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First time posting. Need advice ++ New to being a step parent

(11 Posts)
viceroyv Sat 12-Oct-13 22:46:54

Im a young step parent (23) to a four year old girl. My partner and I live together and we have DD 3 days a week. My partner had his daughter when he was 18. He and his daughters mother lived at his grandmothers house for the first few years of his daughters life until they broke up. As a result, his daughters mother has developed a strong relationship with his grandmother, despite her treating him and I pretty crappy. When he goes over to his grandmothers house to visit, his daughters mother will periodically come by also, and they will all sit and eat dinner together and talk and watch tv. On a regular basis, my partner and his ex communicate only about their child via text or short phone calls, and its pretty limited. However, when they are at his grandmothers house, they are there for anywhere between 4-8 hours together and during this time he ignores me and doesnt ever come home and talk to me about his time there, unless i ask how his day was. When ive tried to talk to him about this, he says im letting my insecurities get the best of me. Would it bother anyone else? This happened today, as they all went to church together (he specifically didnt want me/invite me to come with them) and i told him it made me feel left out.

How much time does your spouse spend with his ex and child together, and what do you think about the situation?


elliebellys Sat 12-Oct-13 23:06:00

How long you been together?.it might seem strange,but surely its good they can get on.maybe him not talking bout it might make him feel uncomfortable.who knows.the fact is you have a problem with it so he should understand your you talk to his ex at all?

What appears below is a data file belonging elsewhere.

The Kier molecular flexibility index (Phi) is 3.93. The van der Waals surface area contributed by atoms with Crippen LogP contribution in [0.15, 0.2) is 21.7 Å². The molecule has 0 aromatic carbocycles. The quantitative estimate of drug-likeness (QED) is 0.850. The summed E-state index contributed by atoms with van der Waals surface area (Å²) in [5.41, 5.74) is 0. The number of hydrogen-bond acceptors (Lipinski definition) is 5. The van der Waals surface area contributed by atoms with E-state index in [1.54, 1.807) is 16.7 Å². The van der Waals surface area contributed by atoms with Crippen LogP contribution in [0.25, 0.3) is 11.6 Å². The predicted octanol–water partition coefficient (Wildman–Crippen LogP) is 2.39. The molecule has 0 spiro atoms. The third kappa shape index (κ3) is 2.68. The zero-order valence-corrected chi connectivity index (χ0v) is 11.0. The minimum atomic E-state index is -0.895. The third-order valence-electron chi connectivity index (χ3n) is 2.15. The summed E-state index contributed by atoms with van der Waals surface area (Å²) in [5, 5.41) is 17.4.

viceroyv Sat 12-Oct-13 23:08:28

weve been together 2 years. i dont talk to his ex at all. i dont have many examples of single parents around me, so im just unclear on how much time the three of them spending together is "normal". TY for your response!

elliebellys Sat 12-Oct-13 23:12:09

Normal is different to many you trust him?do you believe it to be anythin but spending time with dsd.

OldLadyKnowsNothing Sat 12-Oct-13 23:17:10

Hmm. I had a moment of panic reading this, as my ds is 23 and became a father at 18, and is still very involved, but other details show it's deffo not about my family. Having read your op a few times, I think the real issue here is that he isn't really being supportive of you, laying the blame for your discomfort on you and your supposed "insecurities". That doesn't sit well with me. It's good he and his ex can be amicable, but it would be nice if you were included in these family get-togethers at granny's sometimes.

I see the ex has been difficult in the past, this also happened with my ds, but fortunately it all blew over and they work really well together as parents. My ds is better at forgiving and forgetting than I am blush but I'm there now, but I don't invite her over for cosy chats. Maybe I should.

viceroyv Sat 12-Oct-13 23:19:58